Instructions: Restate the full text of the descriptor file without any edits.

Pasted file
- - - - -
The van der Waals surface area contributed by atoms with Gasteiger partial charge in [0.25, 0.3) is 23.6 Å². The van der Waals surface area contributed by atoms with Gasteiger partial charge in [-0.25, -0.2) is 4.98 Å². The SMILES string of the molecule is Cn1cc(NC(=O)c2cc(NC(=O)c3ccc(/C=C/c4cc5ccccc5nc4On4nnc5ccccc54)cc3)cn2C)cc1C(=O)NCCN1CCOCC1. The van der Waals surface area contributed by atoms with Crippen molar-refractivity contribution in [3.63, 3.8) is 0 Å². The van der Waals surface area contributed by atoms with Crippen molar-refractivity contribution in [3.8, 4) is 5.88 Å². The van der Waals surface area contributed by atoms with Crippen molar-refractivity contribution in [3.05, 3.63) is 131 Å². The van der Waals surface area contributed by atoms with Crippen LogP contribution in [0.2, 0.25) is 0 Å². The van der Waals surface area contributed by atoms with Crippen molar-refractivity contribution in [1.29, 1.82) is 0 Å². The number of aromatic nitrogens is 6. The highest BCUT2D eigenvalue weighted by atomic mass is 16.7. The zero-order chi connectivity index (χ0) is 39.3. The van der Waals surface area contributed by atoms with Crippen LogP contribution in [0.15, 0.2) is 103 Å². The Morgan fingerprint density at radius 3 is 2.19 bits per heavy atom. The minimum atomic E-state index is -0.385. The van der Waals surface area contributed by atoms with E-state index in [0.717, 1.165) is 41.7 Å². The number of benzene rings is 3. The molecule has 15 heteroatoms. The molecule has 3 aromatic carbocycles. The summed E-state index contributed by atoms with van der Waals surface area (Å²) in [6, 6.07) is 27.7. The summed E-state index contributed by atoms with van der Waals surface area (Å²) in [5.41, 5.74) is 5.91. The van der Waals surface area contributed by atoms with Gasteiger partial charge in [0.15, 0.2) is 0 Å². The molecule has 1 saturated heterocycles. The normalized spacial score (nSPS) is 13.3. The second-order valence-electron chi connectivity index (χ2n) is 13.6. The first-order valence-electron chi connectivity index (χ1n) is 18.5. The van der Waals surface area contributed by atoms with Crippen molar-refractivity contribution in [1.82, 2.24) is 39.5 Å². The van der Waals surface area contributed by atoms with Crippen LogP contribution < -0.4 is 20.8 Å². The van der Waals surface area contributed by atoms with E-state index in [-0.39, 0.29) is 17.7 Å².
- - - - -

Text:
The van der Waals surface area contributed by atoms with Gasteiger partial charge in [0.25, 0.3) is 23.6 Å². The van der Waals surface area contributed by atoms with Gasteiger partial charge in [-0.25, -0.2) is 4.98 Å². The SMILES string of the molecule is Cn1cc(NC(=O)c2cc(NC(=O)c3ccc(/C=C/c4cc5ccccc5nc4On4nnc5ccccc54)cc3)cn2C)cc1C(=O)NCCN1CCOCC1. The van der Waals surface area contributed by atoms with Crippen molar-refractivity contribution in [3.63, 3.8) is 0 Å². The van der Waals surface area contributed by atoms with Crippen molar-refractivity contribution in [3.8, 4) is 5.88 Å². The van der Waals surface area contributed by atoms with Crippen molar-refractivity contribution in [3.05, 3.63) is 131 Å². The van der Waals surface area contributed by atoms with Crippen LogP contribution in [0.2, 0.25) is 0 Å². The van der Waals surface area contributed by atoms with Crippen molar-refractivity contribution in [1.29, 1.82) is 0 Å². The number of aromatic nitrogens is 6. The highest BCUT2D eigenvalue weighted by atomic mass is 16.7. The zero-order chi connectivity index (χ0) is 39.3. The van der Waals surface area contributed by atoms with Crippen LogP contribution in [0.15, 0.2) is 103 Å². The Morgan fingerprint density at radius 3 is 2.19 bits per heavy atom. The minimum atomic E-state index is -0.385. The van der Waals surface area contributed by atoms with E-state index in [0.717, 1.165) is 41.7 Å². The number of benzene rings is 3. The molecule has 15 heteroatoms. The molecule has 3 aromatic carbocycles. The summed E-state index contributed by atoms with van der Waals surface area (Å²) in [6, 6.07) is 27.7. The summed E-state index contributed by atoms with van der Waals surface area (Å²) in [5.41, 5.74) is 5.91. The van der Waals surface area contributed by atoms with Gasteiger partial charge in [0.15, 0.2) is 0 Å². The molecule has 1 saturated heterocycles. The normalized spacial score (nSPS) is 13.3. The second-order valence-electron chi connectivity index (χ2n) is 13.6. The first-order valence-electron chi connectivity index (χ1n) is 18.5. The van der Waals surface area contributed by atoms with Crippen molar-refractivity contribution in [1.82, 2.24) is 39.5 Å². The van der Waals surface area contributed by atoms with Crippen LogP contribution < -0.4 is 20.8 Å². The van der Waals surface area contributed by atoms with E-state index in [-0.39, 0.29) is 17.7 Å².